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  • Print publication year: 2003
  • Online publication date: June 2010

The Roots and Rationale of Social Democracy



Two related themes have dominated discussions about the Left in advanced industrial democracies in recent years. The first is that an increasingly integrated world economy is creating a fundamentally new situation for leaders and publics, imposing burdens and constraining choices. You can either opt out of the system and languish, or put on what New York Times columnist Thomas Friedman has called neoliberalism's “Golden Straightjacket”—at which point “two things tend to happen: your economy grows and your politics shrinks.” The second is that traditional social democracy has played itself out as a political ideology, creating a vacuum that can and should be filled by some new progressive movement with greater contemporary relevance. For example, Ralf Dahrendorf has argued that “socialism is dead, and · none of its variants can be revived,” while Anthony Giddens has written that reformist socialism has become “defensive” and perhaps even “moribund.”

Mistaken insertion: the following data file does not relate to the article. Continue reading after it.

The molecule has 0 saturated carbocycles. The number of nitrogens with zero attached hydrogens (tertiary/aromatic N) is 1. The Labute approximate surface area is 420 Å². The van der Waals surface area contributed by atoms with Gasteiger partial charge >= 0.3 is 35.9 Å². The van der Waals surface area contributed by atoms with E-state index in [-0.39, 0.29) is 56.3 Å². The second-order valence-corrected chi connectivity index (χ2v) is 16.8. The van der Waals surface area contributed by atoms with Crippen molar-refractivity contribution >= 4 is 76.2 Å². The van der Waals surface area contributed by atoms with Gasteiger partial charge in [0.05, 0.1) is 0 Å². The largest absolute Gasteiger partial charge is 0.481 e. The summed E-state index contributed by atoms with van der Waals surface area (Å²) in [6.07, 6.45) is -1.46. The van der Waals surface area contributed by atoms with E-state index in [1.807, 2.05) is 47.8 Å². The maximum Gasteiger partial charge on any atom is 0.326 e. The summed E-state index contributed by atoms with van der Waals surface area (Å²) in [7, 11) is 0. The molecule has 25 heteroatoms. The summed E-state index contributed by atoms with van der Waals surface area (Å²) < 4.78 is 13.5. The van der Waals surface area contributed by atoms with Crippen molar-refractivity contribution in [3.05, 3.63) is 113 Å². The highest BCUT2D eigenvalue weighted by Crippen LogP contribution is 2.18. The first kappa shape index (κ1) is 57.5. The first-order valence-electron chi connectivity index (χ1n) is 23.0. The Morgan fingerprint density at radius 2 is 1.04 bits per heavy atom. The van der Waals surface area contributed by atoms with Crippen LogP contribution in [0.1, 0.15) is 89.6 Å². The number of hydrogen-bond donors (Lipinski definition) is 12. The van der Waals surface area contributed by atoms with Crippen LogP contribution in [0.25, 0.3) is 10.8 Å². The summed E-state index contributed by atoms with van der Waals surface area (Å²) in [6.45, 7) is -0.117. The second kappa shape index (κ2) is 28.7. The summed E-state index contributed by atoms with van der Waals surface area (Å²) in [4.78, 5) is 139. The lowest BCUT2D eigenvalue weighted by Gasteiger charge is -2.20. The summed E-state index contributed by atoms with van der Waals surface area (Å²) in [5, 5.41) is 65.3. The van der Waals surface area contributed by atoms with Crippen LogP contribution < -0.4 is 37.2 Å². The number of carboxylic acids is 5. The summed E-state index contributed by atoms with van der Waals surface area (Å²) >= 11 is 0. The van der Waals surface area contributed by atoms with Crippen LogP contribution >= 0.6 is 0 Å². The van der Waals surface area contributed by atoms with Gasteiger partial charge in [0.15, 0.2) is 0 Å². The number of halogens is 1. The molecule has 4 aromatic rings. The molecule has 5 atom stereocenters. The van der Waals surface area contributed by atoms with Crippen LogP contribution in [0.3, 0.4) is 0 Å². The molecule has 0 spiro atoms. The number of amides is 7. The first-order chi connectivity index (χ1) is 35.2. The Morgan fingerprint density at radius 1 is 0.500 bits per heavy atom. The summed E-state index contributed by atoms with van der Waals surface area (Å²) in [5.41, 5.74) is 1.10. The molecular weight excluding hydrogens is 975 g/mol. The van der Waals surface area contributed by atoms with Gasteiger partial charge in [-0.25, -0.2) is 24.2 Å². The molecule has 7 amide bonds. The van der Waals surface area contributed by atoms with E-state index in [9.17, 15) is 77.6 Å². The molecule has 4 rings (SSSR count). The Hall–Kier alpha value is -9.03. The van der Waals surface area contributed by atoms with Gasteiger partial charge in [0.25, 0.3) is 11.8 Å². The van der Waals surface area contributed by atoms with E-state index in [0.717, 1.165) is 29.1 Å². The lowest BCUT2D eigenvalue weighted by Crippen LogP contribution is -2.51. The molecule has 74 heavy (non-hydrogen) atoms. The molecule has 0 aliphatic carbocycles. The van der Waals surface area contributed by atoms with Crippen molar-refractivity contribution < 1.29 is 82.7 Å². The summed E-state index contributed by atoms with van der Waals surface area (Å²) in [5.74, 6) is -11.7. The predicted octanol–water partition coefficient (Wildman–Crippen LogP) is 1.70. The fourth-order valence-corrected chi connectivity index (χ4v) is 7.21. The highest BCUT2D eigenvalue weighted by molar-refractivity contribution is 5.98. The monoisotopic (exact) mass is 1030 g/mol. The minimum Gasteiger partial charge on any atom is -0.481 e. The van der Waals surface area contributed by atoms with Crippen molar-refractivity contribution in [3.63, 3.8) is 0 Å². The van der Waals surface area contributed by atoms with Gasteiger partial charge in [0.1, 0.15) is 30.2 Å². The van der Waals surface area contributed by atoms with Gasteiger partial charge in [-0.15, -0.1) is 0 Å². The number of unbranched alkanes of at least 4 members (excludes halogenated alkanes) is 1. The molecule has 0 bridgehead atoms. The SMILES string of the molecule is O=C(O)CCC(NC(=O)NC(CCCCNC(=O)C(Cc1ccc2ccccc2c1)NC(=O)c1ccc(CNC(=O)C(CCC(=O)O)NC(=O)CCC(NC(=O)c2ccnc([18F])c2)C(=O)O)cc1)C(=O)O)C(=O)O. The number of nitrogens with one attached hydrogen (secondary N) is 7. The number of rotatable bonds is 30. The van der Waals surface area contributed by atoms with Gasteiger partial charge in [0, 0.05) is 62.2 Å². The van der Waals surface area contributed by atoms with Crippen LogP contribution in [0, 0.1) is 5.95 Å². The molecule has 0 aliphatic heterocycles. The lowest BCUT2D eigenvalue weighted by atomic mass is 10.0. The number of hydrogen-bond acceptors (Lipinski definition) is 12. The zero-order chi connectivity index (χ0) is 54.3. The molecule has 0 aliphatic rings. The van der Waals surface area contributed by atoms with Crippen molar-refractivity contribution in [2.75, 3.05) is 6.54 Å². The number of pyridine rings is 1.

This essay argues that social democracy's current problems provide a perfect opportunity for a reassessment of its history and significance. This is because for all its purported novelty, the issue at the heart of contemporary globalization debates—whether political forces can dominate economic ones or must bow before them—is not new at all, but rather very old. Indeed, social democracy emerged from similar debates, within the international socialist movement a century ago, about the relative power and import of political and economic forces.